Finding common ground over a shared meal in the holy month of Ramadan, provided an opportunity for the Islamic and Good Sams communities to reflect on mercy.
BY The Good Oil
On the second day of Ramadan, earlier this month, the Good Samaritan community joined with members of the Islamic community at St Scholastica’s College in Glebe to share in a traditional Muslim Iftar dinner. It was the second time the communities had gathered together, with the inaugural dinner held last year at the Mount St Benedict Centre.
Iftar, is the “breaking of the fast” meal eaten at sunset over the 40 days of Ramadan, and an initiative by the Affinity Intercultural Foundation is encouraging community Iftar dinners between Muslim and non-Muslim people with the aim of “breaking down stereotypes and prejudices”.
When it came to identifying a theme for the evening, Good Samaritan Sisters’ Director of Operations Natalie Acton said both religious traditions offered a rich history of teachings to draw on.
“When we met with Affinity’s Executive Director Ahmet Orhan Polat to plan the event, it was in the aftermath of the tragic events in Christchurch,” said Natalie. “As we reflected on these events, and then only a week or so later Sri Lanka, we thought that this was a moment in time where the world deeply needs the balm of mercy.”
“We drew on the words of our founder Archbishop Polding who encouraged the Sisters to be ‘ministers of mercy’ as we felt that this imperative was particularly pertinent in this time and place,” she said. “The invitation to receive and be agents of God’s mercy is common in both the Christian and Islamic traditions and is more relevant than ever.”
Speaking at the dinner, Good Samaritan Sister Meg Kahler SGS said Archbishop Polding identified the various ways we are to “pour out mercy to the world – in schools, visiting and helping the sick in their own homes or in hospitals, instructing people in the faith, conducting orphanages, working with penitent women and applying ourselves ‘to every other charitable work’”.
“But most importantly of all, Polding tells Good Samaritans that as we ‘imitate the charity of the kind Samaritan who was moved with pity at the poor wounded man’, and then did all he could to help him, we are to use ‘all gentleness and compassion’ for those we tend. There is tenderness and care. There is mercy,” Meg said.
“From our scriptural base and in the Christian tradition, mercy is a practical action – undertaken because we are constantly receiving mercy ourselves.
“The Christian tradition draws on Jesus’ example of mercy to give us the corporal works of mercy – the practical call for Christians to feed the hungry, give drink to the thirsty, clothe the naked, shelter the homeless, visit the sick, support the imprisoned and bury the dead. Our friend St Benedict writes a chapter in his Rule called the Tools of Good Works which add more actions to this already extensive list but acknowledges that we are prone to failure by ending with the last tool of good work – to never lose sight of God’s mercy,” she said.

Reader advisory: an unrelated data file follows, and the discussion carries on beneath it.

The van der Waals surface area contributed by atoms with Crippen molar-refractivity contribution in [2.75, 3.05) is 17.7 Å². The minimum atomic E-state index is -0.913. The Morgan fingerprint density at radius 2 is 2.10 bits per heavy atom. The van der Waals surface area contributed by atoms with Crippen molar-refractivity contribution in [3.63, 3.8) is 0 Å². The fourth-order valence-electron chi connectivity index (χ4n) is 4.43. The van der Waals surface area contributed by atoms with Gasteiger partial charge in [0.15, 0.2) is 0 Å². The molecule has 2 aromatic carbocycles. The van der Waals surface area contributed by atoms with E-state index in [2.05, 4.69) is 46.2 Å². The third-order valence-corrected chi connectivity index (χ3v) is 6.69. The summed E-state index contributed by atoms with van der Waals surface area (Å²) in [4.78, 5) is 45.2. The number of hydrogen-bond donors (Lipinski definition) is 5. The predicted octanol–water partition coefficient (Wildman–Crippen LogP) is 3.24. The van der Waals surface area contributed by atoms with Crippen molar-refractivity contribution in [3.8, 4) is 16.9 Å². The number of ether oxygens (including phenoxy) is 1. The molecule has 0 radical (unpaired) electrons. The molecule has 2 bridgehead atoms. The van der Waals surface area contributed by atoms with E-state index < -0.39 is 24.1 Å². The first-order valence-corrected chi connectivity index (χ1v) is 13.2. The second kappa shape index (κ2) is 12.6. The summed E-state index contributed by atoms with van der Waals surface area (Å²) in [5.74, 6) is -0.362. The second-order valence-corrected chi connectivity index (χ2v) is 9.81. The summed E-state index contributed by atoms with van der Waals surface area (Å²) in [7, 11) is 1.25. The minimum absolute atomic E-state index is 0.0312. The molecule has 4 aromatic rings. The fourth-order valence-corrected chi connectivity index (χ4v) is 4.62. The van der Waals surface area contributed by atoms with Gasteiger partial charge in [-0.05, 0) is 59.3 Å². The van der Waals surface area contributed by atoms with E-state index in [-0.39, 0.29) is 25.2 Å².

“Polding sums it up when he reminds us that as God has so generously blessed us, forgiven us, and loves us in spite of our failings, because we have been so generously been dealt with, so should we deal with all those we encounter. And to quote him directly, ‘Do we not feel a call to become ministers of God’s mercy and messengers of his compassion?’.”
Dr Mahsheed Ansari, who is a lecturer at the Centre for Islamic Studies and Civilisations at Charles Sturt University, also gave a keynote address at the dinner attended by over 70 people including senior students and staff of Amity Islamic College in Prestons and senior students and staff from St Scholastica’s College.
“Mercy is necessary to God’s essential nature,” said Dr Ansari. “That is why it was revealed 114 times in the Qur’an.”
“Belief, life, creation, prophets and revelation are all manifestations of his mercy and are embodiments of mercy themselves. Believers are encouraged to embody this divine attribute within themselves and towards all of creation,” she said.
“The prophet Muhammad encouraged Mercy: ‘Be merciful to those on earth and the One above the heavens will have mercy upon you’.”
Director of Mission at St Scholastica’s College, Fran Vella, said the students highly valued the opportunity to dialogue with students from Amity.
“Many of our students have commented on the opportunity to develop a better understanding of each other’s religions and traditions,” said Fran. “The Studies of Religion (SOR) students from both colleges found it particularly helpful to get a ‘first-hand’ understanding of many aspects of the content they are learning in class.”
Year 11 St Scholastica’s student Lauren Daulz said, “The night made me realise that at the core of our respective religious traditions lies the same sentiments of mercy, peace and love for all”.
“The keynote speakers simplified the core values of both Christianity and Islam which showed that our values were either similar or same. As an SOR student this experience has increased my knowledge about the Islamic faith but has also made me anticipate learning more about this religious tradition later this term,” said Loan Pham, also in Year 11 at St Scholastica’s.
“The Iftar dinner was an amazing opportunity to experience an Islamic tradition,” reflected Year 11 St Scholatica’s student Mariam Kirakosyan. “On my table there were people of many different ethnicities and faiths. Throughout the night we shared stories of each of our personal experiences living in Australia as someone with a different background, and bonded over our common human experience.”
“By the end of the night, I made wonderful new friends, shared a delicious meal, and learned a beautiful lesson: every person on earth is different, but the one thing we all share is the human capacity for compassion.”